Not surprisingly, the Sox have become a team dressed in gang-style baggie clothes, using pink bats (on Mother’s Day), flashing jewelry, props, “I’m the greatest hitter in the game” bravado, dreadlocks, tattoos, showboating at the plate, an in-game dating show for male fans and a plethora of Japanese language ads and TV commercials. The fact that the Red Sox were sadly the last Major League team to integrate only propels this in-your-face, militant and debased furor.

All of America’s critical institutions are social constructs, including baseball. Like the NBA (palming, dunking, not playing defense, Dream Teams losses in the Olympic Games), the NFL (sociopathic behavior, helmet first hits, a lack of discipline in blocking and tackling) NHL (armies of players from foreign countries no one’s heard of, fist fights), baseball is now exhibiting similar signs of losing its traditional and fundamental appeal. A lack of “small ball” or bunting and hit-and-run skills, base-running acumen, hitting the cutoff man on a relay throw from the outfield, knowing how many outs there are and even getting out of the way of the ball while up at bat all come to mind. The disjointed nature of postmodern life has crept into the sporting skills of our top athletes.

Yet, there are many more reasons to love the Yankees than hate them.

First of all, they are a clean-cut team that won’t tolerate players in earrings or weird facial hair that seems a page out of “self hatred” in the psychologist’s textbook. The guys look like ballplayers. Reggie Jackson has become the biggest promoter of new Yankee slugger Shelley Duncan, who has apparently, if not wonderfully, become “one of Jackson’s people” in spite of his white skin. (Jackson had been quoted by the New York Times about his race-based love for “my people.”)

The team features a bevy of devout Christians like closer Mariano Rivera and left-handed starter Andy Pettitte. Catcher Jorge Posada raises money for an obscure disease that has sadly affected his own son.

First baseman Andy Phillips cared for his mother and wife when they were sick and injured.

Promising reliever Joba Chamberlain, an American Indian, was cleaning out toilets only a few years ago. Now, armed with a 100-mile-an-hour fastball, he will be able to earn the dollars he will need to care for his loving father, who is in turn beset by various physical ailments.

Relief pitcher Edwar “No D” Ramirez has a father who is a veterinarian and does much to help animals.

Former catcher Will Nieves, who hails from Puerto Rico, was cut in mid season but stuck around to wish the player who replaced him good luck and all the best.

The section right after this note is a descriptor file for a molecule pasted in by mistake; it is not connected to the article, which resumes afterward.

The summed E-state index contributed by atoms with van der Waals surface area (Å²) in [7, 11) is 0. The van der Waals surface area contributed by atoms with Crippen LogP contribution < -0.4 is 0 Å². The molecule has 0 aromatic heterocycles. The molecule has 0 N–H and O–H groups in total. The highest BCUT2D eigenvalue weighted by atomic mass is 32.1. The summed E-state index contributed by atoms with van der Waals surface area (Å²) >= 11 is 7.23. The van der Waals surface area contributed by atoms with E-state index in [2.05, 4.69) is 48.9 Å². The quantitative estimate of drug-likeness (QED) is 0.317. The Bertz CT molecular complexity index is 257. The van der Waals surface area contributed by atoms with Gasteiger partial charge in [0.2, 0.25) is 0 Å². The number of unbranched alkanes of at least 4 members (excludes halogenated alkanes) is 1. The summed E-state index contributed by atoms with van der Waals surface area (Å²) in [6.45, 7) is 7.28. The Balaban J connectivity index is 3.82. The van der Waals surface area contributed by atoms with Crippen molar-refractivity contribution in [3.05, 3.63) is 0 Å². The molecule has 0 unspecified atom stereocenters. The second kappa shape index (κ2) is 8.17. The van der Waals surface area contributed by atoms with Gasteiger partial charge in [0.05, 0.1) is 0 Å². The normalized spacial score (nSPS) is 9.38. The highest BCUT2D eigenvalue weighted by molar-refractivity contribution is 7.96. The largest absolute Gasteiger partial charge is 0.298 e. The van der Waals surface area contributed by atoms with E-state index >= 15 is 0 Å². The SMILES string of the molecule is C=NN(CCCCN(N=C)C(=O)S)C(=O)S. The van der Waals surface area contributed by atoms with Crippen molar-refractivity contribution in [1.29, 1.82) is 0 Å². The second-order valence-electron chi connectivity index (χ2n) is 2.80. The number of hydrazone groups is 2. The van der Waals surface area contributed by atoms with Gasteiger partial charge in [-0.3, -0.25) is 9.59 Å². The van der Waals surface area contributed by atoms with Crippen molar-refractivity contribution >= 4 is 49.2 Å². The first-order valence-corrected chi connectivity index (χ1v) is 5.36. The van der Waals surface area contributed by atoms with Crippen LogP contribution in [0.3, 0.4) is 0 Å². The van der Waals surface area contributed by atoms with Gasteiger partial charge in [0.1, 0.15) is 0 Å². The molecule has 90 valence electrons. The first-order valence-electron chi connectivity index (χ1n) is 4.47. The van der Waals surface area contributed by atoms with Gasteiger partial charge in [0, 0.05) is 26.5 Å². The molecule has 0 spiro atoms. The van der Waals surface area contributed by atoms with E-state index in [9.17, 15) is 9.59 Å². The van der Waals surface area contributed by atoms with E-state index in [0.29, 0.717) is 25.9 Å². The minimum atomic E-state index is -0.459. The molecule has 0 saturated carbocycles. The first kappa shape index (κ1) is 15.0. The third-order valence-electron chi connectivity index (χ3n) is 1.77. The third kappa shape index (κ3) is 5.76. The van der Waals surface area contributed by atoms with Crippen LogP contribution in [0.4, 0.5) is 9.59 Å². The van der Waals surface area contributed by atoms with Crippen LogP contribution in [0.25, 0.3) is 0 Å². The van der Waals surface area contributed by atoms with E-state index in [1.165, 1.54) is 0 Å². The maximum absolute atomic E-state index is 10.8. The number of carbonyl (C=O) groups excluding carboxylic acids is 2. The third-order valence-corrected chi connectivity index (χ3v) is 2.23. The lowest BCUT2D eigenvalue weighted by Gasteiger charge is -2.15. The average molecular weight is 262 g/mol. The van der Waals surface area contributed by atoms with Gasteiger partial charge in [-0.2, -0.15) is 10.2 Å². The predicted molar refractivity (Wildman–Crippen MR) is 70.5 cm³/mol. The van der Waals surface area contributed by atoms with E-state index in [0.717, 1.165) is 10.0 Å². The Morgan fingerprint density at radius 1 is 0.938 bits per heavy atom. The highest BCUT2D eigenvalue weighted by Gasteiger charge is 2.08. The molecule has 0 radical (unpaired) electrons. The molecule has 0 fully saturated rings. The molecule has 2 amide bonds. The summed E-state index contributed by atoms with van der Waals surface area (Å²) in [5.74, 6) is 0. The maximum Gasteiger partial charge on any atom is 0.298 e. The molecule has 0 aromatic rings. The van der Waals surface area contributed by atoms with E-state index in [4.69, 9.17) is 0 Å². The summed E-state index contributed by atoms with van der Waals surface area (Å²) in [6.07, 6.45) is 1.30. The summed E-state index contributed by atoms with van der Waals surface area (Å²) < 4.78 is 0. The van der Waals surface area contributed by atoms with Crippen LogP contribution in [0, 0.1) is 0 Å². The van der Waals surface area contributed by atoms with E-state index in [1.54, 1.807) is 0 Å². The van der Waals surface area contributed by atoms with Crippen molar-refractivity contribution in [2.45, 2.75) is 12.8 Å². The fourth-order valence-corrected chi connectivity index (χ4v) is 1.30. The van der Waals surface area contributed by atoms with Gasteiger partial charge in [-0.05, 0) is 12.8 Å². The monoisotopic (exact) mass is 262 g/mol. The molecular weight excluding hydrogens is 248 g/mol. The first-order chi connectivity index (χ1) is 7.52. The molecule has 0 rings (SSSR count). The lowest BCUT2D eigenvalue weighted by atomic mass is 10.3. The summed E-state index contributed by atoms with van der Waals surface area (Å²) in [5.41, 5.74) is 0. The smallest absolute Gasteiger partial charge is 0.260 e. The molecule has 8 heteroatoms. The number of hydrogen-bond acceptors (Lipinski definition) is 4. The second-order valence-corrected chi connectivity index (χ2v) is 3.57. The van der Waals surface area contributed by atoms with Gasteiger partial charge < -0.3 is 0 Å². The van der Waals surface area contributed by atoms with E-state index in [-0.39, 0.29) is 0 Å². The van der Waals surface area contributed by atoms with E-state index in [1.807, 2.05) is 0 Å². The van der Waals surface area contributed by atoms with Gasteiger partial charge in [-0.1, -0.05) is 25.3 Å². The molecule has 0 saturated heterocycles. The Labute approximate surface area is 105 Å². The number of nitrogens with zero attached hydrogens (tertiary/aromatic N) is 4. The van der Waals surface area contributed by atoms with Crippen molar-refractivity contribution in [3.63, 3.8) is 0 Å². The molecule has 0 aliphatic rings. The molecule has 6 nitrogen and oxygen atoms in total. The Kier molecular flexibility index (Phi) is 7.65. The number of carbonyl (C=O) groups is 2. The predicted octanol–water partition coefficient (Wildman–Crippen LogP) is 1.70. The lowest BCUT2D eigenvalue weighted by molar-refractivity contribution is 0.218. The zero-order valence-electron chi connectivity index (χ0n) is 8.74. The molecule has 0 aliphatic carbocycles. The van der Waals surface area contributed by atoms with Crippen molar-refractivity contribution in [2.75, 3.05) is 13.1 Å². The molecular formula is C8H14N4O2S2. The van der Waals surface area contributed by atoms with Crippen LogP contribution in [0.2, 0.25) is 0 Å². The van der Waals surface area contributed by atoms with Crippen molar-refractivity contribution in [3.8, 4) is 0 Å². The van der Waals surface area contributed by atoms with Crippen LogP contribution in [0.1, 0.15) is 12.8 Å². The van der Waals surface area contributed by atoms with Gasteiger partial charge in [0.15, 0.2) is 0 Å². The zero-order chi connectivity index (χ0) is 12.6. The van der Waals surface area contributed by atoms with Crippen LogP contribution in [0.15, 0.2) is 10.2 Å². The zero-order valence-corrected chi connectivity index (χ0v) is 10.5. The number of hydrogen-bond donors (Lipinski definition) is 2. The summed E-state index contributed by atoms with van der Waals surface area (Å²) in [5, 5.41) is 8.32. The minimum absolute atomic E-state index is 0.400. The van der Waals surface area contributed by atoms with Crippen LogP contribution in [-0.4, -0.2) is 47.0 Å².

Clearly, this is a team that, despite its baggage, features a good number of players that are exemplary role models for our children on many levels.

Talent-wise, the Yankees score more runs than any other team and boast an array of young stars that are the envy of most franchises. They have “more arms than Vishnu” and every single one of them appear ready to become stars, including Chamberlain, USC’s Ian Kennedy, the University of Florida’s Alan Horne, not to mention Phil Hughes, who flirted with a no-hitter at Texas during his rookie season. Clearly, with all of this young pitching talent, a new dynasty is in the making. In fact, there are no less than a dozen promising young pitchers in the Yankee organization.

Weighing all things, even the small dust, the Yankees are us and we are them, for better or worse, as a nation and as a world. Some good, some bad, lots of wasted talent but still so much more promise for the future, despite their miscalculations and human weaknesses.

The time has come for new allies, especially in the face of new enemies. Globalization is a post-modern reality. World War II is long over and it’s past the time to hug the Japanese. China and the Politburo in Beijing need the Western world to help guide its transformation. Our youth need a clean-cut team to show them how to dress and act. As American culture has been adopted by the world, so too must Americans be more open to interacting with foreign peoples, ways and cultures – at least on the baseball diamond.

God may have a favorite team, but He doesn’t play favorites. Character should always trump race, even in our very tribalized world.

For a quarter billion dollars, you may not get the very best team nor the very best players while rooting for the Yankees, but you do get some of the very best people. People working together across racial, cultural and religious lines towards a common goal. As Herb Brooks said of the 1980 Miracle on Ice gold medal Olympic hockey team, “I’m not looking for the best players. I’m looking for the right players.”

So in terms of “metalanguage,” if you have to choose between loving and hating the Yankees, there can only be one choice:

“Go Yankees!”